However, the game has given me some inspiration for my Bretonnia project that would add some creative additions to my collection. With a spare Stormcast Eternals Model, some kitbashing and a spare square base, I went about creating a character that’s fitting to the fantastical side to Bretonnia.

Less gold, more grim and spiky shoulder plates!

A WIP model, the Grail Knight Warden is a not a Stormcast Eternal, but rather a Knight who serves the Lady as her chosen guardian to protect her and those who serve her. They have abandoned their past life to serve and protect their patron, becoming giant knights who tower over mortals as the perfect manifestation of the chivalry code.

I was inspired by the giant guards (I don’t know what their official name is called) in Dark Souls, who guard the boss entrance to Ornstein and Smough, who guards Gwyndolin. Having these giant armoured knights adds to the power and protection the lady of the lake would have.

A scale comparison from Knight Champion to Grail Knight Warden. Notice the owl on his shoulder?

Here’s what I’ve painted so far for this project.

Once I get my Grail Knight Warden finished I’ll be showing the model in the usual photography presentation, then it’s back to painting block units starting with my last core unit of Bowmen.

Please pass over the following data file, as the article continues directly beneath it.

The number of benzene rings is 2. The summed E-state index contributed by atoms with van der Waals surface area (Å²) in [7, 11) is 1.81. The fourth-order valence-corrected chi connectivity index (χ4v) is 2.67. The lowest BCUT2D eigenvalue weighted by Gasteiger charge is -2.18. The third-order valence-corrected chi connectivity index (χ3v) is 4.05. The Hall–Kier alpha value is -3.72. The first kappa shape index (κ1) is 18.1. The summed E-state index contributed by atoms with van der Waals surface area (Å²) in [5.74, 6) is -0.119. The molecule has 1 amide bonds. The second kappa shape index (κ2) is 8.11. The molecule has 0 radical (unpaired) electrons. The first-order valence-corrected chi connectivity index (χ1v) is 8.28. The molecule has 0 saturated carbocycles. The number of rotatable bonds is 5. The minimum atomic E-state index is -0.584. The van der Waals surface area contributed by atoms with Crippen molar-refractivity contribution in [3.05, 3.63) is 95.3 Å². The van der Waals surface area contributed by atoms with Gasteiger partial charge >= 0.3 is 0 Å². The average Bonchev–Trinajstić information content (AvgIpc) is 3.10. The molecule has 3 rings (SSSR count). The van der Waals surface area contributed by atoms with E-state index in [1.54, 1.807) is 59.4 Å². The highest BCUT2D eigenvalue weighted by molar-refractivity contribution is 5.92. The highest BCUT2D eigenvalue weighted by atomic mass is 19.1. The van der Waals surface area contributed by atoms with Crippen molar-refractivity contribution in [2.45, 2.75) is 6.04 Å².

Until next time!


Book reading challenge 2019, progress so far

Back in February I did a post on my 2019 book reading challenge, after last years biggest record of reading books of twelve in total. This year I wanted to beat that record by reading more books, and expand my interests into literature.

So how have I done so far?

Well, I’ve done a lot of reading so far, a lot more faster than I used to read. In fact I’ve noticed how quicker I am at reading books and how I’m more imaginative reading the action/ character developments.

Here’s what I’ve read so far this year.

  • The Rats, by James Herbert
  • Lair, by James Herbert
  • Domain, by James Herbert
  • Chacarodons: The Outer Dark, by Robbie Mcniven
  • The Horus Heresy: Galaxy in Flames, by Ben Counter
  • The Horus Heresy: Crimson Fist, by John French
  • Nagash: The Undying King, by Josh Reynolds
  • Legacy of Dorn, by Mike Lee
  • Elric of Melniboné, by Michael Moorcock
  • A knight and his horse, by Ewart Oakshott

Ten books read so far! It’s only month four of twelve and I’m already near over the record mark! I must admit I wasn’t sure if I could read as much book with enough enthusiasm and interest. But I’m actually enjoying reading books now that I’m using instrumental music as background noise when I’m reading, as well as setting daily/weekly goals to read a certain amount of pages.

I’ve still got many more books to read yet before the year is done, I’m now planning on setting a goal of re-reading books I’ve read years ago. This is a fun way of having a new perspective on books that I’ve read before, and learn things that I’ve missed out on my first read.